It is likely that you’re going to have multiple objectives when you’re putting together a comprehensive estate planning strategy, and achieving them can seem like a daunting task. The good news in this regard is that there are a number of estate planning vehicles that enable you to reach multiple objectives through the execution of a single document. Those who would like to reduce the taxable value of their estates, receive a steady stream of income, and quite possibly provide a tax-free gift to an heir may do well to consider the creation of a grantor retained annuity trust or GRAT.
The key to the successful execution of the strategy is to fund the GRAT with assets that you would expect to appreciate considerably over the length of the trust term. When you are creating a grantor retained annuity trust, you set the term and you name a beneficiary who will receive any remainder that might exist after the conclusion of this term. At this point the funds are no longer part of your estate for estate tax purposes.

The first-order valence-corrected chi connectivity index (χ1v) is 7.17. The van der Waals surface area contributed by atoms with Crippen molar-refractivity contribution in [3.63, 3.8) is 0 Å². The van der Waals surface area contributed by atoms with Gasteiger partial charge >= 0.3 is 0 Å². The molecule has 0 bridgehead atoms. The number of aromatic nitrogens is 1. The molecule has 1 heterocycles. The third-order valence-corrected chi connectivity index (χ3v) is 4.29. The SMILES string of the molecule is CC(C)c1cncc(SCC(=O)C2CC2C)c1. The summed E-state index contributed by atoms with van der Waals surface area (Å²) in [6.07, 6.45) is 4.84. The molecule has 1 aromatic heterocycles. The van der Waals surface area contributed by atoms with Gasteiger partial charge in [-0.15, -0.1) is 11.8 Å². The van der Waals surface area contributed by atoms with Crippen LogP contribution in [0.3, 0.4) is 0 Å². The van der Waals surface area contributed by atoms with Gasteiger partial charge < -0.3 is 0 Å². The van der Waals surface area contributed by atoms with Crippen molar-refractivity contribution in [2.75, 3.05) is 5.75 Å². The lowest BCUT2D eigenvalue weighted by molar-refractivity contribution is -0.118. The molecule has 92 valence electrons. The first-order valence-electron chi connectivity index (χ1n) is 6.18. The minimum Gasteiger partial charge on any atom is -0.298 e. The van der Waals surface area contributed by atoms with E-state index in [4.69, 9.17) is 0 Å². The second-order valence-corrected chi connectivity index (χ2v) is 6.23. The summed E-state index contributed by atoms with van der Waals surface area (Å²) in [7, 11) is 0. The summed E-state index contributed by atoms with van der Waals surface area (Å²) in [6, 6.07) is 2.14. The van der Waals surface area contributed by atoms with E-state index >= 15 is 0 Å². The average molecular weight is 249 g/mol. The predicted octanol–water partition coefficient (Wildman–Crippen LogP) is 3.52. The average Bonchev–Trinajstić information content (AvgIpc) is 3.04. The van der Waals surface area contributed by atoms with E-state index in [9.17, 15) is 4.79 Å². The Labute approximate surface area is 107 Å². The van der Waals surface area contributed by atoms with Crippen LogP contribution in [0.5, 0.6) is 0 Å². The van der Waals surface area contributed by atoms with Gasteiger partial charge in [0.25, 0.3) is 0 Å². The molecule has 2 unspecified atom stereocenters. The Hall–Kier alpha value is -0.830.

However, the IRS will determine the taxable value of the gift into the trust using 120% of the federal midterm rate that was in place during the month that the trust was created. This strategy involves “zeroing out” the GRAT, so you take annuity payments over the course of the term of the trust that are equal to the total taxable amount of the initial contribution. In so doing you are personally retaining all the interest in the trust so there is no gift tax due.
The grantor retained annuity trust becomes successful when the assets that have been placed into the trust outperform the IRS estimate of the interest that the initial contribution would typically earn over the course of the term. If such a remainder does exist after all the annuity payments have been made and the trust term expires, it passes to your beneficiary and no further taxes are levied.
Mr. Kraft assists clients primarily in the areas of estate planning and administration, Medicaid planning, federal and state taxation, real estate and corporate law, bringing the added perspective of an accounting background to his work.
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